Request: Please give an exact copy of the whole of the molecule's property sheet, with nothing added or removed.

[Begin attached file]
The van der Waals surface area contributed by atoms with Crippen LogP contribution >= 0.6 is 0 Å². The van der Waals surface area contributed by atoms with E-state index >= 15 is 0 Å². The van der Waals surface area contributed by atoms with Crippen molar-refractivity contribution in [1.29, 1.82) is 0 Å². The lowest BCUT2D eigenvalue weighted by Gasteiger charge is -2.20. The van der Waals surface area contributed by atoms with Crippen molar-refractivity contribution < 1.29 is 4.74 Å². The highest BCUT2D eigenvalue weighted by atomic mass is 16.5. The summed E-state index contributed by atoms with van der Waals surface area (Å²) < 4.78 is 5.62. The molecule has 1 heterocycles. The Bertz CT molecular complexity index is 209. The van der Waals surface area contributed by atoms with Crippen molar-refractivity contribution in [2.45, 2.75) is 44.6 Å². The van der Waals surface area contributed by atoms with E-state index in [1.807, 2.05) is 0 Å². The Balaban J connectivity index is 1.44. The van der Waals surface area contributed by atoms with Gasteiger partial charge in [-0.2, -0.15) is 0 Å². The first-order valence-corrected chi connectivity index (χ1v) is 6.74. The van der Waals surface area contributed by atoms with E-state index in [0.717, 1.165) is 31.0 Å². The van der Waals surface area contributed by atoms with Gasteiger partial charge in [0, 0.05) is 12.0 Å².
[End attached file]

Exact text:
The van der Waals surface area contributed by atoms with Crippen LogP contribution >= 0.6 is 0 Å². The van der Waals surface area contributed by atoms with E-state index >= 15 is 0 Å². The van der Waals surface area contributed by atoms with Crippen molar-refractivity contribution in [1.29, 1.82) is 0 Å². The lowest BCUT2D eigenvalue weighted by Gasteiger charge is -2.20. The van der Waals surface area contributed by atoms with Crippen molar-refractivity contribution < 1.29 is 4.74 Å². The highest BCUT2D eigenvalue weighted by atomic mass is 16.5. The summed E-state index contributed by atoms with van der Waals surface area (Å²) < 4.78 is 5.62. The molecule has 1 heterocycles. The Bertz CT molecular complexity index is 209. The van der Waals surface area contributed by atoms with Crippen molar-refractivity contribution in [2.45, 2.75) is 44.6 Å². The van der Waals surface area contributed by atoms with E-state index in [1.807, 2.05) is 0 Å². The Balaban J connectivity index is 1.44. The van der Waals surface area contributed by atoms with Gasteiger partial charge in [-0.2, -0.15) is 0 Å². The first-order valence-corrected chi connectivity index (χ1v) is 6.74. The van der Waals surface area contributed by atoms with E-state index in [0.717, 1.165) is 31.0 Å². The van der Waals surface area contributed by atoms with Gasteiger partial charge in [0, 0.05) is 12.0 Å².